For decades, devising a clear solution for California’s suburban sprawl and ensuing car culture has been the Holy Grail for smart-growth advocates. One trip on any of the Golden State’s perpetually clogged roadways during peak hours shows how ineffective most of those efforts have been.
Statistics and headlines indicate doom and gloom across the country, but local developers are still building houses. In the Capital Region, Roseville leads the area in new-home construction.
On an early September morning, federal, city and redevelopment officials, among others, gathered at the corner of 10th and R streets to celebrate the beginning of street improvements.
It should be the perfect prescription for an ailing housing market, but so far few buyers are taking it.
The proposed Shiloh III project, a 120-megawatt expansion that still requires approval by the Solano County Planning Commission this month, would place 59 new wind turbines next to the company’s existing Shiloh II project. Shiloh II, a 150-megawatt operation completed in 2008 in Montezuma Hills, provides electricity to 74,000 households.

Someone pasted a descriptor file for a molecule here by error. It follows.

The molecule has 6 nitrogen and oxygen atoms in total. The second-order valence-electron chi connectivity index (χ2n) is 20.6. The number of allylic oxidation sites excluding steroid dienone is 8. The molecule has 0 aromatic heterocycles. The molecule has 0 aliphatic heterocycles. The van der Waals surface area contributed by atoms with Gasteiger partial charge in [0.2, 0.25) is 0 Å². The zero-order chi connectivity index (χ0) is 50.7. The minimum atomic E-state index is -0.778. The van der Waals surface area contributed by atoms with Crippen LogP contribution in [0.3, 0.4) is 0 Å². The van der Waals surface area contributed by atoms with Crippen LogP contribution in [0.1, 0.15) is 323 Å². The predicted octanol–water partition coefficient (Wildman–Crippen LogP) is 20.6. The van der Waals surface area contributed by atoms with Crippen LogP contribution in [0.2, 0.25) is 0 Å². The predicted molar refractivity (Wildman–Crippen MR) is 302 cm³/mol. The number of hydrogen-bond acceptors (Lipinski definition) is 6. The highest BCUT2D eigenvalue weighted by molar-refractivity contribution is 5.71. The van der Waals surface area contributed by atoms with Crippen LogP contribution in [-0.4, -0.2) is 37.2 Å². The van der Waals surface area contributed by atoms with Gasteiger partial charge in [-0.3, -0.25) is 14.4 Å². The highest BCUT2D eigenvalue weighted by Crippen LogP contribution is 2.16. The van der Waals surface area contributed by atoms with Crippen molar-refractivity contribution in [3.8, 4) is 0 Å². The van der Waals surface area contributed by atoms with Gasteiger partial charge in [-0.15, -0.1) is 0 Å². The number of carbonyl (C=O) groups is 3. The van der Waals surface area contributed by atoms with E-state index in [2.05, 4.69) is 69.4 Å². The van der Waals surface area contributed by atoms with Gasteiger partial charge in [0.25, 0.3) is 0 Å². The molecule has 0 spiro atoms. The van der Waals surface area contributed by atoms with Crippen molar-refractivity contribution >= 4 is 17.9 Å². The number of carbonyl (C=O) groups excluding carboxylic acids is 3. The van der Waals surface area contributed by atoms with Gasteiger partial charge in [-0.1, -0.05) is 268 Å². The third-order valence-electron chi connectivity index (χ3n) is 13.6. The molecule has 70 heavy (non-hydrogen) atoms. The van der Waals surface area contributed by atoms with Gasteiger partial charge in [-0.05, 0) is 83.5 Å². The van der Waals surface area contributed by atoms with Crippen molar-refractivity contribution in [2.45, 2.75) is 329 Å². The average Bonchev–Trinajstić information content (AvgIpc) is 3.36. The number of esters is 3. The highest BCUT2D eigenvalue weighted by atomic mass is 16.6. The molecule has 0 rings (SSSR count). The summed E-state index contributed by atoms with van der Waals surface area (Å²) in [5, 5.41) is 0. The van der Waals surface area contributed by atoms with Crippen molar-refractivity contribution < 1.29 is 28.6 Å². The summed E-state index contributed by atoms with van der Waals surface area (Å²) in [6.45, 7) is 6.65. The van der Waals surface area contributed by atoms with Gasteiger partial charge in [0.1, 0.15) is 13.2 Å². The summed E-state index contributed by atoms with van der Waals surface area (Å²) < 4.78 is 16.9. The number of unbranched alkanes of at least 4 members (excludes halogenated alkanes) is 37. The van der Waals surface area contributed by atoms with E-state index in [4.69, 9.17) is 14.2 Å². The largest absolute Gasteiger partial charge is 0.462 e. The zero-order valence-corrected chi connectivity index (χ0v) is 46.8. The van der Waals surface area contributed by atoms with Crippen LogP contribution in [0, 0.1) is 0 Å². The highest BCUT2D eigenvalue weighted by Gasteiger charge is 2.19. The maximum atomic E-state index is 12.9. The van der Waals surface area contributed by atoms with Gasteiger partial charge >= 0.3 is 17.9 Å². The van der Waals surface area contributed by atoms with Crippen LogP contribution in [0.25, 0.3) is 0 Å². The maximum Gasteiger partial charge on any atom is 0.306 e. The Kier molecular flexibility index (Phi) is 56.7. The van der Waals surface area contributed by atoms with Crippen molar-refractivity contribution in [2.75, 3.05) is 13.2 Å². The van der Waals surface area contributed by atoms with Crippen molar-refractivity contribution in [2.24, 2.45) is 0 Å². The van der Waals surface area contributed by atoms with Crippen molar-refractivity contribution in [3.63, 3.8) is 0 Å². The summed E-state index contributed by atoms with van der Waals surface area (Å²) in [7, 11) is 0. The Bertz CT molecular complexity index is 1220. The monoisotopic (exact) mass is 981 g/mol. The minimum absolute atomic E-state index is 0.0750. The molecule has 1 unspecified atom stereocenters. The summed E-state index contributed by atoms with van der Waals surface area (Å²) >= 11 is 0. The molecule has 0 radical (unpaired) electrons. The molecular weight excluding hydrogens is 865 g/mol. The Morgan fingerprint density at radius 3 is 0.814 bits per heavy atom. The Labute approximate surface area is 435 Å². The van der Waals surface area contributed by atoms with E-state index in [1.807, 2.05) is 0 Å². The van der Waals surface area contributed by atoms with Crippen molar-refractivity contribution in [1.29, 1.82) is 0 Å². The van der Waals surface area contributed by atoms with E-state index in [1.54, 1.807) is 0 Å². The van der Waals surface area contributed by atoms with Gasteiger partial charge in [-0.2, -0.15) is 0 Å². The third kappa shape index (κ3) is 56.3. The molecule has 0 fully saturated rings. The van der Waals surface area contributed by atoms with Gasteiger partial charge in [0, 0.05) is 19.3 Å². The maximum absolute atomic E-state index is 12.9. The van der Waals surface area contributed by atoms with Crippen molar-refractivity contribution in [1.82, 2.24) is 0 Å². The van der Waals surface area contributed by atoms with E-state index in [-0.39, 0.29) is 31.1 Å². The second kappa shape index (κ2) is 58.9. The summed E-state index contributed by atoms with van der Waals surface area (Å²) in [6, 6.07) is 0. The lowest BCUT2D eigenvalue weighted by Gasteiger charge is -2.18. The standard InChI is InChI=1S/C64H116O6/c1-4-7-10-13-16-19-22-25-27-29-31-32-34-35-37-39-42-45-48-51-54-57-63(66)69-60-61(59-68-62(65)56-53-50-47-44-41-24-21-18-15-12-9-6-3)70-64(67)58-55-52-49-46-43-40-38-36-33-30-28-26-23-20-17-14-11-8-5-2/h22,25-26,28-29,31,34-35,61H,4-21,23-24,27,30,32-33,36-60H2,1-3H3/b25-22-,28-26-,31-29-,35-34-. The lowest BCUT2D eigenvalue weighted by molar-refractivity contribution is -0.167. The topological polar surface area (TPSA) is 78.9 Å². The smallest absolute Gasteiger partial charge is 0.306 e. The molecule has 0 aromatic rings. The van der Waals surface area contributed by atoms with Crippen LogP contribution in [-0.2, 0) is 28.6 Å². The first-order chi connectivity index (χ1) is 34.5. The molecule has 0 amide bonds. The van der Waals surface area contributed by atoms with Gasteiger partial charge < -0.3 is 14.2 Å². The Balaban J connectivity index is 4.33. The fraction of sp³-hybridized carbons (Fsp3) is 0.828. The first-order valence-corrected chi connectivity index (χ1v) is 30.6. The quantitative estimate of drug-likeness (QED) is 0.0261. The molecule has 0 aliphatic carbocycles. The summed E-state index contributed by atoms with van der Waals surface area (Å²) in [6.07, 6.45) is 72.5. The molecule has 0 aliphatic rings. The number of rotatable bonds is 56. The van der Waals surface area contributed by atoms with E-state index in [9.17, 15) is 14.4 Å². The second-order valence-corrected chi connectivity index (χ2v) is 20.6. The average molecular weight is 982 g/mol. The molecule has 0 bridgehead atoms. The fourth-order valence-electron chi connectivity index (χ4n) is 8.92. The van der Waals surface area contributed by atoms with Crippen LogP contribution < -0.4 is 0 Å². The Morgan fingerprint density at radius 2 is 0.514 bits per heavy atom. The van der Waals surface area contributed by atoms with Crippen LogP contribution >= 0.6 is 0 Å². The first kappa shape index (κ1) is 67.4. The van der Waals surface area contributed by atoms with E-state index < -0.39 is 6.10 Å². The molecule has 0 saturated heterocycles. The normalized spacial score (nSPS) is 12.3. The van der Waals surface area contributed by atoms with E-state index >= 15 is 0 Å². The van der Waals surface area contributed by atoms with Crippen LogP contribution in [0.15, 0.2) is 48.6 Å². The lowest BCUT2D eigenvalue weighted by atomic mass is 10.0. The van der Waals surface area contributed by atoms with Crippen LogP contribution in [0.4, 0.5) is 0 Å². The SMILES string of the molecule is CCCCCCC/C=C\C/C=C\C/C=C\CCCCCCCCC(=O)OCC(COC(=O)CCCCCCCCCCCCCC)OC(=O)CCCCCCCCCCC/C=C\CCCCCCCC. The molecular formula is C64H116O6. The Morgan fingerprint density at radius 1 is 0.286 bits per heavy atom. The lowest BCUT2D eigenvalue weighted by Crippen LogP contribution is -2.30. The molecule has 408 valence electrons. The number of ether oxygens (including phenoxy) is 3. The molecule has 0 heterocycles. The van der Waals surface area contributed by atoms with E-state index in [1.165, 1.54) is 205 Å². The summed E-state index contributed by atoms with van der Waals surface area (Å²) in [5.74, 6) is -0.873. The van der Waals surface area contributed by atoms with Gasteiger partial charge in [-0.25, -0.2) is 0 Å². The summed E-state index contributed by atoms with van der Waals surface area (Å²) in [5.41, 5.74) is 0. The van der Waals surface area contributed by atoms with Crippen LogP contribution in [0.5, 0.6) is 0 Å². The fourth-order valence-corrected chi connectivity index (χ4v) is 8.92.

Now in its 15th year, the Florin Road Partnership might be one of the region’s great turnaround stories.
In 1999, with the opening of the Galleria at Roseville looming, property owners in what is now the Sunrise Marketplace were having an uncomfortable sense of déjÃ vu.
At one time Fulton Avenue was given the ignominious title of ugliest street in Sacramento. It wasn’t completely undeserved.
When West Sacramento-based Clark Pacific went shopping for a third location to expand its precast concrete business, it found a home with a familiar name: the former Spreckels Sugar Mill, just outside Woodland.
California is used to being the trendsetter. The state has led the way on everything from auto emissions standards to stem cell research, but when Assembly Bill 3754 was signed into law in 1994, California was the 40th state to allow the creation of Property and Business Improvement Districts.